Sold-out products create “information cascades” where we infer that the next-best item must also be of a similar high quality and value for money: sold-out items ‘validate’ similar products, persuading us to purchase more readily.
“Sold-out products create a sense of immediacy for customers; they feel that if one product is gone, the next item could also sell out. [â€¦] Research shows there’s also an information cascade, where people infer that if a product is sold out, it must have been good and therefore a similar available product will also be desirable.”
The study [â€¦] found 61 per cent of shoppers would buy a particular five-hour ski pass for $20, but that figure rose to 91 per cent when they thought a 10-hour ski pass for the same mountain slope for $40 had sold out.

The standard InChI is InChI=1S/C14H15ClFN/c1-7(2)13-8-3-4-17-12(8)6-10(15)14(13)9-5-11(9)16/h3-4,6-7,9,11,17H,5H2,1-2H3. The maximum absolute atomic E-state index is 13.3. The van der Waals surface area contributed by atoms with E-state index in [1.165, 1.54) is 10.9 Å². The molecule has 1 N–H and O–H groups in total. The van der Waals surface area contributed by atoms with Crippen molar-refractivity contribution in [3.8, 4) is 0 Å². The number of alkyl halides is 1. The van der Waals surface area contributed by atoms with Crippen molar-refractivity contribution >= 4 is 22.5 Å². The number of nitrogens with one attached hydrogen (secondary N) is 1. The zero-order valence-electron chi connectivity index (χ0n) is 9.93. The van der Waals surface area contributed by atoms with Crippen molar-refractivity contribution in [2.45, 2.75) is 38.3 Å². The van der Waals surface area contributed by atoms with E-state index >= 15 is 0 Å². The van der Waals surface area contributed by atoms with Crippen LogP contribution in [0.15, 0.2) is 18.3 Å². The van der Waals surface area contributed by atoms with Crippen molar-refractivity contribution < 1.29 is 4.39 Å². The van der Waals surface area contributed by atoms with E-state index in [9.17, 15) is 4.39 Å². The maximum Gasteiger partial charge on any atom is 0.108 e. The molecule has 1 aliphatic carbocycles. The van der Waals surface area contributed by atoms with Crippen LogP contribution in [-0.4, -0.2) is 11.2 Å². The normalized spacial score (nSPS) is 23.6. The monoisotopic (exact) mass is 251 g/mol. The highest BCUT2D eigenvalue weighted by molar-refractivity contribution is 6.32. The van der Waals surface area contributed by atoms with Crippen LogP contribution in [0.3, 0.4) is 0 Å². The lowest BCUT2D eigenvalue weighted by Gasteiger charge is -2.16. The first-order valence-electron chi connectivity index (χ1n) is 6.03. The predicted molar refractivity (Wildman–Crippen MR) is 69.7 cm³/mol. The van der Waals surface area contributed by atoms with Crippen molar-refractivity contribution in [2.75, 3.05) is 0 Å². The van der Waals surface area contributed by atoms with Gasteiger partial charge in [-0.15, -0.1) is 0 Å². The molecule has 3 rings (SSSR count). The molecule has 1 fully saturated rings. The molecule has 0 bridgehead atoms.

A similar study of merlot wines found 49 per cent of consumers would buy a bottle if they had one choice, but when they thought a similar wine had sold out next to it on the shelf, nearly twice the number of shoppers would take home the available bottle.
The researchers note that for common ‘stock’ items a sold-out status breeds contempt, whereas new and sold-out products signal an unanticipated demand for a quality product.
It goes without saying that the sold-out items didn’t necessarily have to exist, right?